Poetry, Prayer, and Memory (3)

This is the third in a series of posts.

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There’s just one problem. The problem is that, try as we might not to do so, we are, unfortunately, bound sooner or later—and mostly sooner—to lose our focus. We are bound all too soon to find our concentration broken, maybe by the next poke on Facebook or the next notice of a new app for our I-Phone.

We let our attention wander. We forget ourselves again and again in the all too common way we do when we fall back into old ways we have solemnly resolved, or even just hoped for a fleeting moment, never to fall back into. We lapse, and no sooner do we draw ourselves back from our lapse, again vowing once again never to forget ourselves that way, than we lapse again, we re-lapse—and we keep on relapsing again and again and again, without end.

Remember the Holocaust?  If that means never, ever to forget it, then try as we might to remember it, we will keep on forgetting it yet again. 

However, lest we think that gives us reason to despair of ever remembering the Holocaust, recall for just a moment the lesson of Celan’s Niemandsrose poems, at least as I understand them. That is the lesson that it is finally only there, where there is no longer any hope, that the purest, truest hope may suddenly be born, under an altogether different name, perhaps the very name of hopelessness.

I will try to speak less “poetically,” by which I here mean less artificially, more artlessly:

Since I first encountered it about thirty years ago, my favorite definition of “walking” is that walking is “a continuous, controlled, forward stumble.” If we think about that for a minute, we should be able to see that it is an accurate description of what we do when we walk: we repeatedly cast ourselves off balance, in order no sooner than we have done so to regain our balance, only to throw ourselves right away off balance again. We do that time after time after time again, one step after the other.

In fact, I think that is a good way to go about defining maintaining balance as such, even when we stand still: maintaining our balance is continually regaining our balance, continually correcting our constant, or constantly recurring, imbalance. (Think of how balancing exercises involve practicing doing just that, in a form more exaggerated than usual.)

Around the same time I encountered that definition of walking, I also encountered an elderly, long abstinent alcoholic Roman Catholic priest saying to a roomful of other abstinent alcoholics that each and every one there was in relapse at that very moment. That worked to get everyone’s attention. Once he had that, the priest went on to explain just how he meant what he had just said.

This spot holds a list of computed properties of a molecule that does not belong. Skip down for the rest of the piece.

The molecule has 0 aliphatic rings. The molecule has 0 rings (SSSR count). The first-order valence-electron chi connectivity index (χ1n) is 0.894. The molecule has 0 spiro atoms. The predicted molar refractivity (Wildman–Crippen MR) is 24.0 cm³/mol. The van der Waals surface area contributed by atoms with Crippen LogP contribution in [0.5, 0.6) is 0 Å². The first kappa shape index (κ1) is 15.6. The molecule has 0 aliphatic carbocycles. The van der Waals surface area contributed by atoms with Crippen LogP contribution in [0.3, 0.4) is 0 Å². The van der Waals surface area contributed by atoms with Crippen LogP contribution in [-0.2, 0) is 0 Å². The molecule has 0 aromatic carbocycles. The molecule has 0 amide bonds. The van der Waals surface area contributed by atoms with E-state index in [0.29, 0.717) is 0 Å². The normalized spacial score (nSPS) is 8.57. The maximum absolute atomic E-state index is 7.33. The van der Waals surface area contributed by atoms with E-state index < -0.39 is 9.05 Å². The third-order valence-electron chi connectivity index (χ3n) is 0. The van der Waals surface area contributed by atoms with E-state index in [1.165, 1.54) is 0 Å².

He explained that taking a drink of alcohol again after being abstinent for a time was not the start of a relapse, but rather the end of one. Relapse started, he said, whenever successfully abstinent alcoholics forgot themselves for a while, and let old ways of thinking and feeling (such ways, I will add for him, as selfishness, dishonesty, resentment, fear, pride, anger, greed, envy, gluttony, lust, and sloth, to give some common examples) pop up on them—and then pop out on them. Once that relapse process had begun with abstinent alcoholics, he told everyone, it then continued, becoming ever more powerful the longer they they went without catching themselves, realizing that they were beginning to think and feel in old, unwanted ways again. Picking up a drink, and forgetting that one was one of those people who should not drink and who, far more importantly, did not want to anymore: that was just the final step along that long road of relapse.

Though that priest himself didn’t say it this way, I think we could just as well put his point this way: Maintained abstinence is continuous, controlled relapsing.  

Yet another example, one perhaps even better suited to my purposes here, can be found in how the practice of meditation is taught in diverse faith traditions from all over the world, including Hinduism, Buddhism, Christianity, Islam, and Judaism itself. In all meditation traditions with which I am familiar, new practitioners are told that, try as they might to keep their minds fixed in attentive concentration on whatever the tradition at issue gives them to fix it on—their breath or the wall in front of them or their mantra or their koan or their Gospel verse or verse from a Psalms or whatever else they may be given by their given tradition to focus upon (or to keep their eyes and attention un-focused upon, as in some forms of Buddhist meditation practice, for example)—they will soon enough find their concentration broken, their attention diverted, their minds wandering.

Beginners at meditation are taught that that is exactly what is to be expected. They are also encouraged not to give it a moment’s further thought, once they do notice that it has happened. They are taught, instead, that when they do notice that their attention has wandered in that way, they should just gently bring it back again to focus on whatever it is they are being taught to focus upon—bring it back as gently as the merest breath of a breeze, we might say.

But what, neophyte meditators often ask, if we find we have been gathering wool, wandering off into idle thinking, for the last twenty, thirty, or more minutes? What should we do then?

In reply they are just gently told—though sometimes, I want to add (keeping up with my own wandering thoughts), with a gentleness that can manifest itself only by whacking them painfully across the shoulders with a big stick—that they need to do nothing special, but just to bring their minds, as gently as they can, back to what they have been trying, and failing, to keep them on.

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To be continued.